News Release

A quality-conscious protein

Peer-Reviewed Publication

University of Cologne

New function of the signal peptidase complex

image: Hypothetical model of recognition of a mutant membrane protein by the signal peptidase complex. A disease-associated Cx32 mutant interacts in the model with the SPCS1 subunit of the signal peptidase complex. view more 

Credit: © Manuel Hitzenberger, figure was compiled using ChimeraX 1.4

An interdisciplinary team of scientists from Cologne, Heidelberg and Munich have discovered a new function of a well-known enzyme: The signal peptidase complex in the endoplasmic reticulum cleaves faulty membrane proteins to initiate their degradation. In our cells, the endoplasmic reticulum is responsible for producing and controlling proteins that get secreted from the cell. The signal peptidase complex cuts these polypeptide chains to remove signal peptides that allow proteins to reach the endoplasmic reticulum in the first place, so that the mature proteins can fulfil their specific functions. A research team led by Matthias Feige, Professor for Cellular Protein Biochemistry at the Technical University of Munich (TUM), and Marius Lemberg, Professor for Biochemistry at the University of Cologne, has now discovered that the signal peptidase complex has a hitherto unknown function in another key process in cell biology: the quality control of membrane proteins. Their findings have now been published in Science under the title ‘The Human Signal Peptidase Complex Acts as a Quality Control Enzyme for Membrane Proteins’.

Each cell is surrounded by a lipid bilayer, which protects the interior of the cell, but also demands for regulated transport of molecules and signals across this insulating layer to enable a plethora of cellular functions. Membrane proteins are integrated into this lipid bilayer and perform these functions. They are essential for cell survival and serve as the most important drug targets. To function properly, membrane proteins need to adopt a well-defined three-dimensional structure at the atomic level. Failures in this process can result in faulty proteins, which in turn gives rise to numerous diseases, including cancer as well as metabolic and neurodegenerative disorders.

The team explored several disease-associated membrane proteins of our nervous system in order to better understand how our cells avoid that those faulty proteins damage them an and cause disease. During the course of their research, they observed that a protease – an enzyme that cleaves other proteins – initiates the degradation of the faulty mutant proteins. This degradation is essential to maintaining cellular function. However, they were unable to identify the protease involved. ‘All known candidates and commonly used inhibitors did not help us in our quest for the underlying molecular mechanism,’ said Feige.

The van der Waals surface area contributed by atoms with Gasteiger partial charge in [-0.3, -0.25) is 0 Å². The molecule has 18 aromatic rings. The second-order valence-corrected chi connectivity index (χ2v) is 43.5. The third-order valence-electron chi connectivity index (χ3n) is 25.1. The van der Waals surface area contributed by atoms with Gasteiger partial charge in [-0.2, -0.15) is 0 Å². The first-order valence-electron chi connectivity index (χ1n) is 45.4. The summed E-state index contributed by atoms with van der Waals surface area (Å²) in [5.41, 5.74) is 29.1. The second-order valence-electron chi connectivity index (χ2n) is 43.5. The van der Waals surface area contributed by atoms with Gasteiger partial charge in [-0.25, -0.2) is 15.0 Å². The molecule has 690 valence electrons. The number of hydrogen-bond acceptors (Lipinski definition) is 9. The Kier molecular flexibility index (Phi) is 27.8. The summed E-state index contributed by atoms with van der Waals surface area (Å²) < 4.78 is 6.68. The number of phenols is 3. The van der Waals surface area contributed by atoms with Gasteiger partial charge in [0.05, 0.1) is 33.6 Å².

The breakthrough came after the researchers identified potential cleavage sites for the signal peptidase complex. ‘According to established textbooks, the signal peptidase complex cleaves off signal peptides during the maturation of secretory proteins and so far, this was mostly believed to be its sole function,’ Lemberg added. However, the researchers identified the signal peptidase complex as the protease they were searching for, revealing that it plays an essential role in membrane protein quality control.

Subsequently, the interdisciplinary team of researchers identified several additional proteins that get cleaved and how this unexpected function might be regulated by the signal peptidase subunit SPCS1. ‘Since this factor is not essential for the initially described role in protein maturation, we realized that we were dealing with a previously unrecognized function,’ Feige explained.

‘Interestingly, SPCS1 is one of the only three genes that are down-regulated in all brain regions of Alzheimer’s disease patients, suggesting that our findings may have important implications for our understanding of human biology and age-associated disorders,’ Lemberg added. In Alzheimer’s disease, faulty proteins accumulate, which is thought to impair neuronal function. Feige concluded: ‘Our findings will help us to better understand how cells control the molecular shape of their proteins and lays the foundation for many future studies to come.’

The research was funded by the German Federal Ministry of Education and Research (BMBF), the German Science foundation (DFG), and the Fritz Thyssen Foundation.

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